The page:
Opt Out Provisions Are Just an Easy Way Out

Let me add this about "opt out" provisions.  Opt out rules are really a means to allow the school boards to opt out of doing the right thing in the first place.  Children are supposed to have an equal education and governments bend over backwards to make that happen, correct?  Then why have "opt out" policies as they lead to unequal education.  Children who do opt out are necessarily left out of the classroom discussion of the material.  Schools shirk their responsibility to students when they intentionally allow students to take a path the teacher will not follow.

What is really being opted out is the requirement for fair and efficient education.  In every single case of opting out I've seen, the opt opt process is used to bully students and parents into not opting out because who wants the social stigma of standing out.  For example, most kids want to dress like the others for fear of standing out like a sore thumb.

I know the parents in Guilford County are asking for the ability to opt out.  Likely they do not realize the above.  It is similar to why Guilford County school policy says challenged books "shall not be restricted during the review process."  That policy comes from the ALA.  In reality, schools can toss that aside anytime they wish, as alluded to in the Pico case, just like was done in Phoenix, AZ, where the former head of the Arizona Library Association attempted to bully the school into keeping the sperm squirting book available to third graders while a review was underway.  You see, schools answer to the citizens, not to the ACLU/ALA.


Article and Petition Appear Below

Finally, here is that excellent article I have discussed above and the petition below that:


by Amanda McKenzie 
News 14 Carolina 
2 November 2012

GREENSBORO — Hundreds of parents in Guilford County are protesting a piece of literature that has been required reading for upperclassmen in some schools for at least 10 years, The Handmaid's Tale written by Margaret Atwood.

Lisa Reid was looking up her son's required reading list for Grimsley High School when she saw the list came with a warning.

"I had never seen a warning label on a public school reading list," said Reid.

It warns of mature content and after these parents read the book, they said it was not appropriate for teenagers.

"They need to be taught in a responsible manner that doesn't allow pornographic material to be read by our students," said parent Cathy Barnette said.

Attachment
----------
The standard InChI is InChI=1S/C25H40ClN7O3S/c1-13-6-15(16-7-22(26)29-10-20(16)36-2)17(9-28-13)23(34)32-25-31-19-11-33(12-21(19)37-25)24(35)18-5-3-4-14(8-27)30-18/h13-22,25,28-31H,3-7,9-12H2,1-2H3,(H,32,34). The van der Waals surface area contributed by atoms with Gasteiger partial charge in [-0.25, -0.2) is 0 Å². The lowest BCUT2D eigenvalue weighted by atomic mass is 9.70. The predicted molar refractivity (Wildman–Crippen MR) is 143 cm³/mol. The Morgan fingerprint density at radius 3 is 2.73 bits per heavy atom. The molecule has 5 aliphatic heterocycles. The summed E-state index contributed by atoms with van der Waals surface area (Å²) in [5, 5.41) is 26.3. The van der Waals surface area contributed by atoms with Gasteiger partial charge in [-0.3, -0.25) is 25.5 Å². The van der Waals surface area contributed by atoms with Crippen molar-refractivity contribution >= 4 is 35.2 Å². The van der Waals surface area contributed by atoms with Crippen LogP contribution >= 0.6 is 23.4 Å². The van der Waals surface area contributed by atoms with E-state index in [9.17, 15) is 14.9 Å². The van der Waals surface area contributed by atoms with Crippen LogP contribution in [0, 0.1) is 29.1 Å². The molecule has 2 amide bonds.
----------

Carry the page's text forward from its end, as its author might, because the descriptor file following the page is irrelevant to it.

Right now the schools offer an opt-out clause for students, but the parents want to take that step further. And many agree. They have gathered about 2,300 signatures from parents and students. But they want to be clear, they are not asking that the book be prohibited in school, just excluded from the syllabus.

"The petition does not talk about banning books. It talks about setting standards that do not denigrate religion," said Reid.

Reid has brought her concerns and petition to the Guilford County School Board, and while no official response or action has been declared, some school board members are supportive of her efforts.

"I just wonder sometimes how books like this get on there," Paul Daniels said.

Daniels said he agrees that there should be standards that are in line with what the schools already promote in their values.

"We shouldn't be denigrating anybody's faith, not in required reading," said Daniels.

A controversial discussion that will likely continue.


by Lisa Reid
Greensboro, NC

Petition Letter

I just signed the following petition addressed to: Guilford County School Board.

Guilford County schools have assigned reading that specifically targets and denigrates Christianity. Two specific examples are The Handmaid’s Tale and Cat’s Cradle.

The American Federation of Teachers, the National School Board Association and 17 other national organizations have endorsed a document that specifies that 1) Religious conviction must be treated with fairness and respect. 2) Religion must be taught objectively and neutrally. 3) Schools educate about religion—they do not promote or denigrate religion.

The two books mentioned are in direct violation of these provisions.

http://www.sibbap.org/thehandmaidstale.htm

According to the courts, the school board as the public's elected representatives must set the standards in this area. Our school board has not been willing to intervene when religion is denigrated.

We, the undersigned, are concerned citizens who urge our leaders to engage in one of the very purposes for which it exists and make sure that our school assignments do not denigrate anyone’s religion and that in addition, such assignments promote rather than tear down traditional values.

[Your name]